Reservoir characterization, modeling, and simulation is a branch of the oil and gas industry concerned to determine the characteristics of a petroleum reservoir through computational models. Size, shape, rock types and petrophysical properties are, for instance, some of them. These characteristics allow us to form a virtual “portrait” of a reservoir which, after a couple of manipulations and adjustments,
may become similar to a real reservoir.
Reservoir characterization usually comes after the stage of seismic and geological survey, which is intended to collect a series of data that reveal lithological and morphological aspects of a formation. The seismic analyses, for instance, rely on wave theory. The response to their propagation through the porous medium provide vestiges on the existence of regions where fluids may be confined. These regions, called “traps”, are liable to make up the oil reserves.
Reaching the subsurface is a challenging task. Generally, stratigraphy and logging procedures are done during exploitation activities so that the well placement be highly accurate in order to maximize the production. Core analyses are also performed in the laboratory as a process that helps to interpret the properties of the porous medium.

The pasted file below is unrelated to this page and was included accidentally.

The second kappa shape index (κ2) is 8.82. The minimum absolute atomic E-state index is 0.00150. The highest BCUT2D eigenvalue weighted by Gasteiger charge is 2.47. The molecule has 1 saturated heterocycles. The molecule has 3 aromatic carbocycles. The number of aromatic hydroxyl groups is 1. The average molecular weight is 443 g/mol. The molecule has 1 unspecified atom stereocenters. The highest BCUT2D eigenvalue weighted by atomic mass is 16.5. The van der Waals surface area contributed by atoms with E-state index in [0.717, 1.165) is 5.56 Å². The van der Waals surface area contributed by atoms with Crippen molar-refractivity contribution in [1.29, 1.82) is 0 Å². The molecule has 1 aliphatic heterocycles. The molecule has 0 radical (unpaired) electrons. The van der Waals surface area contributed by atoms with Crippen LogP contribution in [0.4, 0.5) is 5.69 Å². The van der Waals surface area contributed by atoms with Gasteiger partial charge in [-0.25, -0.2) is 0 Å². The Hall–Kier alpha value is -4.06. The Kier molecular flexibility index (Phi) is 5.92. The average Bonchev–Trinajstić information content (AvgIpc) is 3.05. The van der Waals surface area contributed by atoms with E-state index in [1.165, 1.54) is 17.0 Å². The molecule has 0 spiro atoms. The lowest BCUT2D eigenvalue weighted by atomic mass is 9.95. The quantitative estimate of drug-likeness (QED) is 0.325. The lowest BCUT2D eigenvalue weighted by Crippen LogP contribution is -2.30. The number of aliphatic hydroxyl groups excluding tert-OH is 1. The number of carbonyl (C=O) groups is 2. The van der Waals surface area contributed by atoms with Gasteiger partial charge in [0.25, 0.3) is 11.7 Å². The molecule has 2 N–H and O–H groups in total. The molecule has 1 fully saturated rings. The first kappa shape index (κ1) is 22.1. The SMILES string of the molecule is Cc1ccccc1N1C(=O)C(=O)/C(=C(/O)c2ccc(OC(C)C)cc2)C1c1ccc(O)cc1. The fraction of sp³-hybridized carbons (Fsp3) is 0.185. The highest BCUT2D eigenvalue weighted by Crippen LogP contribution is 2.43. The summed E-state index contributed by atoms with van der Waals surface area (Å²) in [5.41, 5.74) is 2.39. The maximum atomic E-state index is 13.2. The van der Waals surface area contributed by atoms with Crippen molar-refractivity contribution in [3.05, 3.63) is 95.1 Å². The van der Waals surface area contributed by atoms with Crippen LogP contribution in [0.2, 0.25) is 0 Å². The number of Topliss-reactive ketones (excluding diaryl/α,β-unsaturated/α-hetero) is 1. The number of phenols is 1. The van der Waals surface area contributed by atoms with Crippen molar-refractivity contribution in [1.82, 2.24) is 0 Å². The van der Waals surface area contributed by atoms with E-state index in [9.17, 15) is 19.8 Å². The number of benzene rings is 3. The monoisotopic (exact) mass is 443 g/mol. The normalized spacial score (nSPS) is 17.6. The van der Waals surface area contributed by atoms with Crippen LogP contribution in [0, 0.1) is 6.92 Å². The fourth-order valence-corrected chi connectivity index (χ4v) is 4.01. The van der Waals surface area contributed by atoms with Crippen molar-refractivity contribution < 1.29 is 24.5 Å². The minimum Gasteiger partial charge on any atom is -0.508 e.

Once available, these “field data” (stratigraphy, electrofacies logging, wireline logging, core analysis, permeability and porosity estimates, etc.) are used in the effective modeling of a reservoir. By applying advanced techniques that involve probability and statistics, such as stochastic calculation, kriging, and variography, the reservoir’s “portrait” can be reached by trying extense geostatistical realizations.
Playing a fundamental role in computational modeling, numerical simulations have become a preceding step for any project aiming to build or deliver products or physical mechanisms that are useful not only for society but also for scientists and researchers working on testing and development.
With the computer’s advent, accompanied by frequent technological advances, which reach from programming languages even more simplified and robust to parallel and high-performance computing, the power to process data has outstripped limits never seen before. Today, we find supercomputers that work at a scale of petaflops (1015 floating-point operations per second), and such a trend is growing up.
For petroleum engineering, numerical simulations are essential. Simulations that aim oil recovery are almost a priority, since supply previews of the behavior of several parameters to the engineers. Questions on where to perforate wells or how feasible is a certain production strategy are answered with an excellent degree of reliability after resorting to numerical simulations.
At LaMEP, this research line includes the following topics:
- Well placement strategies
- Production layout and pattern optimization
- Modeling of upstream systems and processes
- Microporous image processing